3. District Court decisions (Daubert exclusion denied)
4. U.S. v. Hanner (3rd Cir June 2007) HW, Pr Pro, TW
5. U.S. v. Stephen Yagman (9th Cir May 2007).
6. U.S. v. Weiss (10th Cir, April 2007), Criminal Case No. 05cr00179LTB
7. U.S. v. Ferguson (6th Cir, Aug 2004), Case No. 3:03cr019.
8. U.S. v. Pirchesky (11th Cir, Aug 2004) Case No. 01-608-CR-SEITZ.
9. US v. Jeffrey H. Feingold (9th Cir, April 2004), CR 02-0976-PHX-SMM.
10. U.S. v. William E. Lecroy Jr. (11th Cir, January 2004), Criminal Indictment No. 2:02-
CR-038).
11. U.S. v. Janet Thornton, 10th Cir., Wichita, KS (Jan. 2003).
12. U.S. v. Gricco, 2002 WL 746037 (3rd Cir. 2002).
13. U.S. v. Broten (2nd Cir. 2002), NY, Case No. 01-CR-411 (DNH).
14. U.S. v. Lindsey, U.S. District (9th Circ. 2002), CR No. 00-00482DAE.
15. U.S. v. Terry Kirby (11th Cir., 2001),1:01-CR-642, U.S. District Court, Georgia. Judge
filed report on 5/10/02. Decision based in part on U.S. v. Gricco.

State Court Decision
1. State of Nevada v. Warren, Tracy Morrell (2004) County No. 02F15712X, Metro No.
020828-0764, Daubert hearing.
District Court Decisions (conclusion excluded)
1. US v. Hidalgo, Phoenix, AZ, US Dist., CR-01-1011-PHX-FJM (2002).
These cases alone are a huge testament to the impact the ASTM has had on the
questioned document field. But the standards have done more than just aid in litigation.

ASTM Standards Help Make a Difference Outside of the Courtroom
The American Board of Forensic Document Examiners is the premier certifying body in
the field of questioned document examination. Formed in 1977 as a vehicle to help
identify qualified forensic document examiners, the ABFDE has over 120 members and
diplomates from all of the federal crime laboratories to include the U.S. Secret Service,
the Federal Bureau of Investigation, U.S. Immigration and Customs Enforcement, the
Internal Revenue Service, the U.S. Postal Inspection Service, the Bureau of Alcohol,
Tobacco and Firearms and the U.S. Army Criminal Investigation Crime Laboratory.
The ABFDE also has diplomates from the private document examination sector along
with state and municipal crime laboratories as well. As the premier certifying body, the
ABFDE is vested in serving the public interest and maintaining a high level of quality. To
maintain this level of quality, the ABFDE voluntarily sought to attain accreditation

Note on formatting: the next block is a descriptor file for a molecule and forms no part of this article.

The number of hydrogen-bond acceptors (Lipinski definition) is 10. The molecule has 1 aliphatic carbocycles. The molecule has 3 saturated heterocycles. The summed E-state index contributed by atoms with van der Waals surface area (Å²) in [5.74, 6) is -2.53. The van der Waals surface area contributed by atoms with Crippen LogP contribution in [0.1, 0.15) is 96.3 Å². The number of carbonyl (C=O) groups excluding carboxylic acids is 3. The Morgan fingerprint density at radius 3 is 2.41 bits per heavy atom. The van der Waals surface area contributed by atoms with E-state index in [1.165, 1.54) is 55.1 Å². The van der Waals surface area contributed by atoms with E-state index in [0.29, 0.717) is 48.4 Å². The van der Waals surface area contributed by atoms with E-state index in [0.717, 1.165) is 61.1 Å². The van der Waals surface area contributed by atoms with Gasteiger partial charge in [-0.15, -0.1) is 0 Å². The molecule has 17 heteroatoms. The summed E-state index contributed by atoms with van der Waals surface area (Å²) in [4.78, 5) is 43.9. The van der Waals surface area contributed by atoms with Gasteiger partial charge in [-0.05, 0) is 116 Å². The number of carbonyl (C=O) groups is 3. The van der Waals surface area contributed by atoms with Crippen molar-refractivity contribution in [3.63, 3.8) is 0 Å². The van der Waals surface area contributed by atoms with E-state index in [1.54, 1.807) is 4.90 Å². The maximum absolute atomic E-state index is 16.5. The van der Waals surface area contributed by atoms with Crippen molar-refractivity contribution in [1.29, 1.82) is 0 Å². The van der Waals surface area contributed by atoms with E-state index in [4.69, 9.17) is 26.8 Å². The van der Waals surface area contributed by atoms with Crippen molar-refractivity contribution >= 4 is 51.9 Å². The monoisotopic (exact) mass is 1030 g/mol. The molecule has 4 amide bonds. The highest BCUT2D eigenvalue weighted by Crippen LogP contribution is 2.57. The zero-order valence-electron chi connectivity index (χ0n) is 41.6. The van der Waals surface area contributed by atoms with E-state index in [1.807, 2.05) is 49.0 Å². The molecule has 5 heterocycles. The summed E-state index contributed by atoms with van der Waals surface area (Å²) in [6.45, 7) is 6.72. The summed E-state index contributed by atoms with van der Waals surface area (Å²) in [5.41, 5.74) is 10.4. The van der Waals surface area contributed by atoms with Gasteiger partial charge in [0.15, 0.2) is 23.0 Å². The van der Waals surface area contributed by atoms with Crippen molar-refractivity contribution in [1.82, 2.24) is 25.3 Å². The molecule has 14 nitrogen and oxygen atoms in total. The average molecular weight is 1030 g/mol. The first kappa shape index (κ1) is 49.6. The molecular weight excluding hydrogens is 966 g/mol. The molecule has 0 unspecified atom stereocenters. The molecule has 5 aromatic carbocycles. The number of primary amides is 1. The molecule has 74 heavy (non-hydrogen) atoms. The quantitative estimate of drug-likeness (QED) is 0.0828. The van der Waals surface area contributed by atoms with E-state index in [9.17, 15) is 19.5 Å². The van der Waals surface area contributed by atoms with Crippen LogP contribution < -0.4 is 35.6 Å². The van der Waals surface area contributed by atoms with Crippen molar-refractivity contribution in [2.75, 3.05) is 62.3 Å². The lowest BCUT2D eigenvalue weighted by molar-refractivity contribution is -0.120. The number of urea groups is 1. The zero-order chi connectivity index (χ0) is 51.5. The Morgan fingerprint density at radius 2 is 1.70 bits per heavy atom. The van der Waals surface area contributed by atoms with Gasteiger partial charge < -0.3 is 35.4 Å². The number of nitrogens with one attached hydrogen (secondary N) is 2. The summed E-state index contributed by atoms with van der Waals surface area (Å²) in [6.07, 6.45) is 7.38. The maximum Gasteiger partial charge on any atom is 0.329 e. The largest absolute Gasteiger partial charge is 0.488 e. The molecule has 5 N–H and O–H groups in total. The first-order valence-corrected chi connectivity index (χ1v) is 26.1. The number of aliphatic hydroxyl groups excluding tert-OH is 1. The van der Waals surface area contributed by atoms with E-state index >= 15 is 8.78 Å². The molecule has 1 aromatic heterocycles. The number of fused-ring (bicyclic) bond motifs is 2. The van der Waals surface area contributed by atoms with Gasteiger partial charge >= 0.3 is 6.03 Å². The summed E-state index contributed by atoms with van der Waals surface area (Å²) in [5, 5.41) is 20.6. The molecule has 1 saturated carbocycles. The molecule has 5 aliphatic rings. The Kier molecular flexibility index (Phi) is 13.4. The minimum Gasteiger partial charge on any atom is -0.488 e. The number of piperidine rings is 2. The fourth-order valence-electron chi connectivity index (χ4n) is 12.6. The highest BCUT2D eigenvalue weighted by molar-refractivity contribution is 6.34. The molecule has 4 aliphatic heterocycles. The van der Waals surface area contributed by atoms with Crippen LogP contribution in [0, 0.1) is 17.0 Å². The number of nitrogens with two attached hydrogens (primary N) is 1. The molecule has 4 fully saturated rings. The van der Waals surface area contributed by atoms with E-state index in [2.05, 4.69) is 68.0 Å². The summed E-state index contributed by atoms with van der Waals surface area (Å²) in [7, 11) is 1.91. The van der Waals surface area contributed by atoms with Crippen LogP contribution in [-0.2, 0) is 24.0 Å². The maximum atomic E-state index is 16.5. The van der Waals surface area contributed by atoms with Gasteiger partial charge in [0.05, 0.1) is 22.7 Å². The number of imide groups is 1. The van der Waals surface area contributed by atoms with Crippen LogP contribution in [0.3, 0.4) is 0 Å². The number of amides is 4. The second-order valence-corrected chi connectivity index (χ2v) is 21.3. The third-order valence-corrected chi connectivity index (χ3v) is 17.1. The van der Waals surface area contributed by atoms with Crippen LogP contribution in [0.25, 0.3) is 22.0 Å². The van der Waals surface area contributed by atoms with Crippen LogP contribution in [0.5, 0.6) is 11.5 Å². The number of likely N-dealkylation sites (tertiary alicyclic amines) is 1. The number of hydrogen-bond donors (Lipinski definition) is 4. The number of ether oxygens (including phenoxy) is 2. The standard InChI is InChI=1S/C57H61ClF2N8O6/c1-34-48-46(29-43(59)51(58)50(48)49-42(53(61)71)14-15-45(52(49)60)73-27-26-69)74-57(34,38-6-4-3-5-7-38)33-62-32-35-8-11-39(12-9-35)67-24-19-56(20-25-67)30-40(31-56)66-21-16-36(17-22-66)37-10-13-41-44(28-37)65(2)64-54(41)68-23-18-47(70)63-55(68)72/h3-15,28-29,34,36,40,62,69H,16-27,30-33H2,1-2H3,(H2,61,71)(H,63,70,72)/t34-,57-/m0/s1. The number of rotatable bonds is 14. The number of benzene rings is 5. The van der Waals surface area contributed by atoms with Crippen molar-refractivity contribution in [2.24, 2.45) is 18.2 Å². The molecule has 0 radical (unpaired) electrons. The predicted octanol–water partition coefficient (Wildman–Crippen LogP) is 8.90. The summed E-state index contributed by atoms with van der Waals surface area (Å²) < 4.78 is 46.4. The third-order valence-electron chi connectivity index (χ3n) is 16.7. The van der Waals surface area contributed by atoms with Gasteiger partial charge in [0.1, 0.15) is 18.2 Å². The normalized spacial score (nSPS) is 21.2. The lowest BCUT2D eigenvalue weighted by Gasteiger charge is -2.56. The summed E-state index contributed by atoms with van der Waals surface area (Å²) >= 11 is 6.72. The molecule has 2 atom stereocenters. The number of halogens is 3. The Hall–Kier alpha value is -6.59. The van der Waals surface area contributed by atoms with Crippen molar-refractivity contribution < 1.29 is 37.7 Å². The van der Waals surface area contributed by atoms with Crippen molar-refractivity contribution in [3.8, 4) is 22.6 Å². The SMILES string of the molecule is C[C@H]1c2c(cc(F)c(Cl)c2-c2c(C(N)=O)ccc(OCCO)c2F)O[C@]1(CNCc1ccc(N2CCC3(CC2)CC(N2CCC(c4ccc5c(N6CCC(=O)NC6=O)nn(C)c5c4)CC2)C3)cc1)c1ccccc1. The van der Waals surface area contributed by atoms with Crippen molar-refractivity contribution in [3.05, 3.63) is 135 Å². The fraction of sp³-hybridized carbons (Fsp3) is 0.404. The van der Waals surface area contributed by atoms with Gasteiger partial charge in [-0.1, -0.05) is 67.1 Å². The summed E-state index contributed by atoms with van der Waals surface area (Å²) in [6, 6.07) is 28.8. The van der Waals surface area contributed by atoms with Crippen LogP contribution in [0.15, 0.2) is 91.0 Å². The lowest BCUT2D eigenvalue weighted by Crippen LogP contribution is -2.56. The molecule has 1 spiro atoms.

through the Forensic Specialties Accreditation Board Inc., and the publication of ASTM
standards made this process possible. Formed in 2000, FSAB was created to assess how
various certifying boards were granting certification. A primary objective of FSAB
includes monitoring the quality and consistency of credentialing of forensic specialists
by the various forensic boards.
To obtain FSAB accreditation, a certifying body must submit an extensive application.
The application contains a list of criteria that must be met before accreditation is
granted. One requirement in Section 5.3.3 concerns training and reads:
For forensic specialties where the required knowledge and competency is
predominantly experience-based, this must be primarily gained through a formal
training program that involves extensive peer-based review. Note: A formal training
program is one that has a pre-defined list of training topics and is conducted by one or
more individuals with expertise in those areas. The nature of the training program,
dates training occurred and the name of the individual who trained, should be available.
For training that occurred many years ago for which such records are not available,
there should be a list of the training that did occur and which is considered equivalent,
even if it did not occur over a contiguous time period. The training should be verifiable.
Correspondence and conference attendance are not recognized as primary training in
the forensic specialties. For skill-based training, the identity and qualifications of the
trainer should be documented.
Fortunately, ASTM standard E2388, Guide for Minimum Training Requirements for
Forensic Document Examiners, addresses this requirement. This may be one section in a
long list of criteria, but if it were not for E2388, accreditation would not have been
possible.
In Conclusion
The legal world is a dynamic and ever-altering one with forensic science seated in the
middle of it all. The changes described above challenged the field of questioned
document examination in a way that had never happened before. Through hard work
and unity, document examiners drudged through the hard times and persevered. The
victories, however, could not have been accomplished without help from ASTM
Internationals standards development process. Having standards to consolidate
procedures and merge methodologies is a great tool to solidify the reliability of a
forensic discipline.
The 18 published standards drafted by Subcommittee E30.02 give credence to the
questioned document field and supply defensive ammunition for attacks in court.
Whether an ink analysis or a handwriting examination, document examiners can feel
confident when confronting a Daubert challenge, knowing that one of the Daubert
factors, whether there are standards controlling the techniques operation, is not a
factor at all.